To give you an example of nuances in the language, we agreed in the text on a body which should be called with a certain name in English, an “administrative structure,” something other than a political body or a bureaucratic body. In Vietnamese this has a somewhat governmental meaning, so we would like to restore the original meaning. I would just like to give an example of the problems.

We propose that Le Duc Tho return to Paris, but also we are prepared to meet in any other place, and this would take two days, I think three days at the most.

We have also told him that once we have revised the text it would be considered final, and no additional changes would be required, and we would make ourselves responsible for our allies. This may still require, in order to get an agreement with our allies, some weeks after the agreement is approved.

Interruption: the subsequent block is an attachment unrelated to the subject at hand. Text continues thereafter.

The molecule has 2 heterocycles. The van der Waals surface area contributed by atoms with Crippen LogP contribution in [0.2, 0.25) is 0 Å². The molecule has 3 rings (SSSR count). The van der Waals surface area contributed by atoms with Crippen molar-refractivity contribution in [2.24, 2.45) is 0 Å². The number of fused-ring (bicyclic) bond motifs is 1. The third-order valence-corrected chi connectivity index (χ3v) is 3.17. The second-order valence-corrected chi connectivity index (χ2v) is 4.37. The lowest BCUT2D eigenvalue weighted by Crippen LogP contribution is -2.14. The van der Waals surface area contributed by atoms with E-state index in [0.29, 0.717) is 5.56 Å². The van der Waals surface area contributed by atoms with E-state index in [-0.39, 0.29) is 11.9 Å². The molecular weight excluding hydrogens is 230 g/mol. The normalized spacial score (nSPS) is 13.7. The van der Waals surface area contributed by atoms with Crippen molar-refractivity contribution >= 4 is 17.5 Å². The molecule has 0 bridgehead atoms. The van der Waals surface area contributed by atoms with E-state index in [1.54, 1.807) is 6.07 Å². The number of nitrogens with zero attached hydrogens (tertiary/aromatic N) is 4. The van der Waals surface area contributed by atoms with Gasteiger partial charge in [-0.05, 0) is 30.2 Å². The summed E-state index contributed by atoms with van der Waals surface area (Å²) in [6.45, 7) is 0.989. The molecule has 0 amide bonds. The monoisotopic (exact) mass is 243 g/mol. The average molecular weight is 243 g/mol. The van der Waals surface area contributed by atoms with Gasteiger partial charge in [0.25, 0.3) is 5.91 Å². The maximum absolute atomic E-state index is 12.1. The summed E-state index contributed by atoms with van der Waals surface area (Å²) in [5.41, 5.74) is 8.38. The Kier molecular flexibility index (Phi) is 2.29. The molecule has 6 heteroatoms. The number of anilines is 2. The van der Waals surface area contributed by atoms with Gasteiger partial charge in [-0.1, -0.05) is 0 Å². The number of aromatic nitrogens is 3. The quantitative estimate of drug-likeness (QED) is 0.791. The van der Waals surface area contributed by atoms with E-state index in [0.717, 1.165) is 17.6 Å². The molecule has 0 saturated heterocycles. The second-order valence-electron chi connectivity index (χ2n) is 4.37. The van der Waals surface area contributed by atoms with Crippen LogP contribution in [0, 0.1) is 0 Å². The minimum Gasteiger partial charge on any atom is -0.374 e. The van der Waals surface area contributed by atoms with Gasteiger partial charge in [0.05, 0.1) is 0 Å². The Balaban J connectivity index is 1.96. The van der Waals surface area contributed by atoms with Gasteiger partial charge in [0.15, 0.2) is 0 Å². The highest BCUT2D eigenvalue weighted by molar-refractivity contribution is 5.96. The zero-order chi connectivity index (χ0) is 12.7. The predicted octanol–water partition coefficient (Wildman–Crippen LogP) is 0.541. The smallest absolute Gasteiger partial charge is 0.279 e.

[Page 1095]

The North Vietnamese take the position that we must sign the agreement by October 30. But this is insanity. We cannot sign an agreement on behalf of an ally who disapproves and the only result of that would be a total impasse.

Mr. Ambassador, you know the United States. You know that between now and elections we cannot have a public confrontation with Saigon. This I say to you personally. So we have also told Hanoi that we will stop bombing north of the 20th parallel while these negotiations go on.

Ambassador Huang: The 20th parallel.